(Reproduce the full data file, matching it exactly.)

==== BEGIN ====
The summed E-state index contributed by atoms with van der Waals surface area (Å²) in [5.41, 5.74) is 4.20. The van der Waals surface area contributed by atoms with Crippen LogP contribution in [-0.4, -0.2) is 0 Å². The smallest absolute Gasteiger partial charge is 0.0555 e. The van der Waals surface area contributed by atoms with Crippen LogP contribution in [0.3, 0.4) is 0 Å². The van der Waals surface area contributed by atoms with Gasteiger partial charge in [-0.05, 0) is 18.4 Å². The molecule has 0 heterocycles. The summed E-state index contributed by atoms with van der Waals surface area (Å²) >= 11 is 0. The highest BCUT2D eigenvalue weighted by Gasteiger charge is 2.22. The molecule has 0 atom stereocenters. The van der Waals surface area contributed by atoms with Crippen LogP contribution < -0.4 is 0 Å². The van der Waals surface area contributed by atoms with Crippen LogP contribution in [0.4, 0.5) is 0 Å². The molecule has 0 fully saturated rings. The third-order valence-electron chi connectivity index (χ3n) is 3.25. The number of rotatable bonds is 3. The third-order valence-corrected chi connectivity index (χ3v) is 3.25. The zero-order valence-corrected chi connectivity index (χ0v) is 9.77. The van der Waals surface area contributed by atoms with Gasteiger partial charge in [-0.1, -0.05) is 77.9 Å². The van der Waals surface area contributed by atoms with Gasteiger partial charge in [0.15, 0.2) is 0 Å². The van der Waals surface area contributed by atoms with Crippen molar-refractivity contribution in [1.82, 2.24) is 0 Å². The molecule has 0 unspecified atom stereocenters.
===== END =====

The summed E-state index contributed by atoms with van der Waals surface area (Å²) in [5.41, 5.74) is 4.20. The van der Waals surface area contributed by atoms with Crippen LogP contribution in [-0.4, -0.2) is 0 Å². The smallest absolute Gasteiger partial charge is 0.0555 e. The van der Waals surface area contributed by atoms with Crippen LogP contribution in [0.3, 0.4) is 0 Å². The van der Waals surface area contributed by atoms with Gasteiger partial charge in [-0.05, 0) is 18.4 Å². The molecule has 0 heterocycles. The summed E-state index contributed by atoms with van der Waals surface area (Å²) >= 11 is 0. The highest BCUT2D eigenvalue weighted by Gasteiger charge is 2.22. The molecule has 0 atom stereocenters. The van der Waals surface area contributed by atoms with Crippen LogP contribution < -0.4 is 0 Å². The van der Waals surface area contributed by atoms with Crippen LogP contribution in [0.4, 0.5) is 0 Å². The molecule has 0 fully saturated rings. The third-order valence-electron chi connectivity index (χ3n) is 3.25. The number of rotatable bonds is 3. The third-order valence-corrected chi connectivity index (χ3v) is 3.25. The zero-order valence-corrected chi connectivity index (χ0v) is 9.77. The van der Waals surface area contributed by atoms with Gasteiger partial charge in [-0.1, -0.05) is 77.9 Å². The van der Waals surface area contributed by atoms with Gasteiger partial charge in [0.15, 0.2) is 0 Å². The van der Waals surface area contributed by atoms with Crippen molar-refractivity contribution in [1.82, 2.24) is 0 Å². The molecule has 0 unspecified atom stereocenters.